Sunny-16 states that on a sunny day, for any ISO number, the image of an object in sunlight will be correctly exposed if the f-stop is set to f/16 and the shutter speed is set to the reciprocal of the ISO number. Still sounds complicated? Here are a couple of examples:

  • If ISO=400 and the lens is set to f/16, then the correct shutter speed is 1/400.
  • If ISO=100 and the lens is set to f/16, then the correct shutter speed is 1/100.

Makes more sense now? Working from this idea, that a sunny scene should be properly exposed under the Sunny-16 rule, I reasoned that if I set my camera to ISO=400, shutter speed = 1/400 seconds, and aperture to f/16, then the image of the moon (which is fully exposed to the sun) should be recorded by the camera as though it was sitting in front of me on a sunny day. There is a big assumption in this, but really only one: that the full thickness of the earth’s atmosphere is actually as transparent to visible light as is a few dozen or hundreds of feet of air would be for a terrestrial scene on a sunny day.

So, armed with these three settings (IS0 400, 1/400 of a second and f/16) I set up my camera and telephoto lens and took some photos of the moon. Here is a frame recorded at that setting without any changes “post camera” to brightness or contrast:

The moon at is "really looks." Photographed on the morning of 6 December 2012 along Fallsview Road in Dundas, Ontario. The camera was set to ISO 400, shutter speed 1/400th of a second, and aperture of f/16. By the "Sunny-16" rule in photography, this should record how the moon would look if it was sitting in front of us on a sunny day.

The moon at it “really looks.” Photographed on the morning of 6 December 2012 along Fallsview Road in Dundas, Ontario. The camera was set to ISO 400, shutter speed 1/400th of a second, and aperture of f/16. By the “Sunny-16” rule in photography, this should record roughly how the moon would look if it was sitting in front of us on a sunny day… minus the blue sky of course.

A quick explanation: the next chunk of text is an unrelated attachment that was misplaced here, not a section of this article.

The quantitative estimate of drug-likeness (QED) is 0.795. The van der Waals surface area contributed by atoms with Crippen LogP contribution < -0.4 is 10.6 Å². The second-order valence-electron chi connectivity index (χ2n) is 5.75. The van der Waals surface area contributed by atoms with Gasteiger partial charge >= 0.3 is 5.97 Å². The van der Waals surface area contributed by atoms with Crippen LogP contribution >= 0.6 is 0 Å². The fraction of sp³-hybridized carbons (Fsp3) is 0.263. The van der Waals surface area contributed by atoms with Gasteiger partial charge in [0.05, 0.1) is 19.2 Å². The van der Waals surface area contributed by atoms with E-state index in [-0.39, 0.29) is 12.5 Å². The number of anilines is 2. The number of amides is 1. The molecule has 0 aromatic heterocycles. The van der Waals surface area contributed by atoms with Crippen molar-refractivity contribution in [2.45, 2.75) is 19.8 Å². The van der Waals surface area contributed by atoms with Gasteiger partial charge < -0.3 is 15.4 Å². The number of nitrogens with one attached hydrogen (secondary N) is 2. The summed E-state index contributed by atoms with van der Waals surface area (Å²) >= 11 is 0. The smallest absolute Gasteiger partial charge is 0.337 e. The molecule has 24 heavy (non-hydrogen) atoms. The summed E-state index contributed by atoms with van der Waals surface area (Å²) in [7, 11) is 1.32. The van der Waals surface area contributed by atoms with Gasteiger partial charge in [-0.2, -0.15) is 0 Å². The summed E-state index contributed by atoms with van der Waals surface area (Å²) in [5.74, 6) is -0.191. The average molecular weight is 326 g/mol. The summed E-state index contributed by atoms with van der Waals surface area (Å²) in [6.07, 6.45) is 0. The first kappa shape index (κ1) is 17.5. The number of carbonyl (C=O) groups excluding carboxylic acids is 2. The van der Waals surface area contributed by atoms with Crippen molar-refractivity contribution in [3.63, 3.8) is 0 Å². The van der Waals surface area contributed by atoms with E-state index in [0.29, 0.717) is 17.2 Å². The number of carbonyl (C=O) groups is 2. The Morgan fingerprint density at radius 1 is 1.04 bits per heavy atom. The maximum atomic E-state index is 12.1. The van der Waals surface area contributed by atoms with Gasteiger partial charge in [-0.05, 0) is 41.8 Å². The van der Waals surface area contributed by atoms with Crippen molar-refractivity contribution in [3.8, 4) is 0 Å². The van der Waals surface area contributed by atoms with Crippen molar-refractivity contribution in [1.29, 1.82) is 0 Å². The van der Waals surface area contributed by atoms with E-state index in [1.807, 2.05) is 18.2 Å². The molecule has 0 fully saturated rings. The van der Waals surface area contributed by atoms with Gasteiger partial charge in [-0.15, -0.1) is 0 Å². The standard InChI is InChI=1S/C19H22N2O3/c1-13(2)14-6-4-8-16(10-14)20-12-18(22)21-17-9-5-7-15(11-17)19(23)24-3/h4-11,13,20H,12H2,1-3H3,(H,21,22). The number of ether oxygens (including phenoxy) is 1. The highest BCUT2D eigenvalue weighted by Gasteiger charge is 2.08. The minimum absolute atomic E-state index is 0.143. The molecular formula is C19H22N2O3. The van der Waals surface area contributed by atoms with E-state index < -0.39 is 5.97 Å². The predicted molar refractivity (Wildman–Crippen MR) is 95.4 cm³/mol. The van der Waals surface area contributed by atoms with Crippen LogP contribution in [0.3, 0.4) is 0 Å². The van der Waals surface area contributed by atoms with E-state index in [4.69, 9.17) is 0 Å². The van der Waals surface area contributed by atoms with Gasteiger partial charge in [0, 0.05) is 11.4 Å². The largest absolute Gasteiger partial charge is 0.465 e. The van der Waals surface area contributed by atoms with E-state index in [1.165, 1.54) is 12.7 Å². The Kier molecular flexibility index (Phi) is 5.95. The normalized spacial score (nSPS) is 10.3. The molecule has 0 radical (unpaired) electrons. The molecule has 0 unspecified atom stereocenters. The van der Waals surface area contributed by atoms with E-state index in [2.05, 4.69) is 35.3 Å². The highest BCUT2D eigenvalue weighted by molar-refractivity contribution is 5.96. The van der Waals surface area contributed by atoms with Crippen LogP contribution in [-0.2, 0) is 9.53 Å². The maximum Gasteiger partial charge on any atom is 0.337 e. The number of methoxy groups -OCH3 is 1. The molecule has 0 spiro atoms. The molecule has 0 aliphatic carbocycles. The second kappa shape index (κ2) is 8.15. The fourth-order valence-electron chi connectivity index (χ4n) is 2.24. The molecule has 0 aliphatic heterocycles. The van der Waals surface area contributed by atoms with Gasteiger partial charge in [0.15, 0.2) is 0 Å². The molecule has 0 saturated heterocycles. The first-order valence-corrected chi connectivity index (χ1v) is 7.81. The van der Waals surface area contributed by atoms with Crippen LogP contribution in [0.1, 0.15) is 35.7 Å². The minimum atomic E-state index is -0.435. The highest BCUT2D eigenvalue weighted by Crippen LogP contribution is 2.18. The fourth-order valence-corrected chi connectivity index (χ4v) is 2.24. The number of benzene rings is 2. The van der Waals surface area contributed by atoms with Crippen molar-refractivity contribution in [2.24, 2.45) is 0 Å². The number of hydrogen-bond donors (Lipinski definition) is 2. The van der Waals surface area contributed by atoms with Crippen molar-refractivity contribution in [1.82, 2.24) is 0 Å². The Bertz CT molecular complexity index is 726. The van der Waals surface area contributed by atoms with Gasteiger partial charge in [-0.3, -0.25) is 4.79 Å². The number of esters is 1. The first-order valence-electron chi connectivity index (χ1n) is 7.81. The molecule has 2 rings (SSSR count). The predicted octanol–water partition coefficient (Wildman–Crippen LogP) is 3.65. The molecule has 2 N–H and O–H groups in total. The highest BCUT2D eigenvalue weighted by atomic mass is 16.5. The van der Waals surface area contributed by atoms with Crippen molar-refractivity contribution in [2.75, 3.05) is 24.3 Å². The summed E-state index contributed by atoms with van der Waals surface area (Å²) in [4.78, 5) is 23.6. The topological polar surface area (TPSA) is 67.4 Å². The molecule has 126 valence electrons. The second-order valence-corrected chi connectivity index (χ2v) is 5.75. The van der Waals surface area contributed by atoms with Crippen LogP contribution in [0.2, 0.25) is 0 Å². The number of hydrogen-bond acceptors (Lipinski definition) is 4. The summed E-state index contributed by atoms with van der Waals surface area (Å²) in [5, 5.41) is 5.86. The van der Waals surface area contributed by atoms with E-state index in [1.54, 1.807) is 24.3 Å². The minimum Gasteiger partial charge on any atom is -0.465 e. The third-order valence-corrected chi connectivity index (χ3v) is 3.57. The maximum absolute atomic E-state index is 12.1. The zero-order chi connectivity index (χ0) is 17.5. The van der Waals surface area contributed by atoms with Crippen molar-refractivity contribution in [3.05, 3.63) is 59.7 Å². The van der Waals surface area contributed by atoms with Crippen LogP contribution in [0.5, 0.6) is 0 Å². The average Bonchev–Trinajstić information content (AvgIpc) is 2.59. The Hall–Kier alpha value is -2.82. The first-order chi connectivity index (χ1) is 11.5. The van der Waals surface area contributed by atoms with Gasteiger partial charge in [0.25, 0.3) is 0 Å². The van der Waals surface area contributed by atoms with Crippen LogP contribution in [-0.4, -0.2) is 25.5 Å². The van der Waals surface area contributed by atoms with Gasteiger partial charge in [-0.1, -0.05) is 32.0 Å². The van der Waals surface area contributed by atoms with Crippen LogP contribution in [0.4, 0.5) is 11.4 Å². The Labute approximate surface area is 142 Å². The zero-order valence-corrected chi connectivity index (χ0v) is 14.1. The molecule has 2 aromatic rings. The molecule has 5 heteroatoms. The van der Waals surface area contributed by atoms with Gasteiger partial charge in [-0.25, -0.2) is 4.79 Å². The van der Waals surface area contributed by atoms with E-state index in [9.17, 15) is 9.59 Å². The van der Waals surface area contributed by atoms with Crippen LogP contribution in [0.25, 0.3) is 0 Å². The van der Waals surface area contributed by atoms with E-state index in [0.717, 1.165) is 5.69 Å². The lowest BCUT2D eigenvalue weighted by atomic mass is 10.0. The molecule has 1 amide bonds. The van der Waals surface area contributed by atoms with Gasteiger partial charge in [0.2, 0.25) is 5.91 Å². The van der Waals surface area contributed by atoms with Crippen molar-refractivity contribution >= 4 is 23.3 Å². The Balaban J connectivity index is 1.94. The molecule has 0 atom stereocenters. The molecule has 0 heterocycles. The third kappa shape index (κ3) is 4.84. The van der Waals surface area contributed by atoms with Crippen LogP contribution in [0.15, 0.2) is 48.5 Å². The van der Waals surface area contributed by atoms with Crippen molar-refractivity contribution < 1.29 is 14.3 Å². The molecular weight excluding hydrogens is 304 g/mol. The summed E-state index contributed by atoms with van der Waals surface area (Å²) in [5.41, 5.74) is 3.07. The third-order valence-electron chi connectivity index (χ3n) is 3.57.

The technical details of the moon’s brightness are available from NASA (http://nssdc.gsfc.nasa.gov/planetary/factsheet/moonfact.html). There are a couple of ways of measuring the albedo, or reflectivity, of a surface, but either way, the moon reflects to us between 11% and 12% of the light that strikes it. This is similar to the albedo of slightly weathered asphalt. There are some areas on the moon that are darker, and some lighter, than this. The relatively new crater Aristarchus, for example, is considered to be the brightest feature on the moon’s surface.

It must also be noted that your own computer monitor or tablet may not display the image “exactly right.” Unless it’s been calibrated for brightness, the gray scales represented in the image may look a little different to you.

The same image, adjusted to bring out detail and make the moon look a little brighter, looks like this:

The western half of the moon, photographed before dawn on 6 December 2012, from Dundas, Ontario. This view is particularly good for tracing the history of astronomy in the names of the craters visible.

The western half of the moon, photographed before dawn on 6 December 2012, from Dundas, Ontario. Adjusted for brightness and contrast to appear more like the moon does to the naked eye than the image above. Note that there are details visible in the western part of the image (to the left) in the original copy that are washed out by this brighter view.

This is a bit more like we’re used to seeing it. Part of the difference lies in contrast at night. Once our eyes are dark-adjusted, we’re much more sensitive to light than we are in the day, and the moon – coal-dark as it is – appears much brighter than we think it does in the daytime.

© 2012, David Allan Galbraith

Pine River Observatory is Up and Running!

I hope you enjoy your visit to Pine River Observatory. This blog will be used to post observations, photographs, and, generally, things astronomical. Over the coming weeks I will be updated and adding to the blog, including adding lots of photos and notes from months and years past.

The basic idea of Pine River Observatory is to put together a “virtual” and “mobile” observatory. Pine River, located on the west coast of Ontario south of Kincardine, is a lovely area with fairly good skies given that it’s along the shores of a major lake. Our family cottage is in the area. I can be found many summer nights with tripods, cameras, and telescopes, or sometimes just a lawn chair and binoculars, soaking up the sky.

In the future I am planning on organizing some sky watching events in the Kincardine area during the summer, or taking part in ones that might already be planned.

© 2012, David Allan Galbraith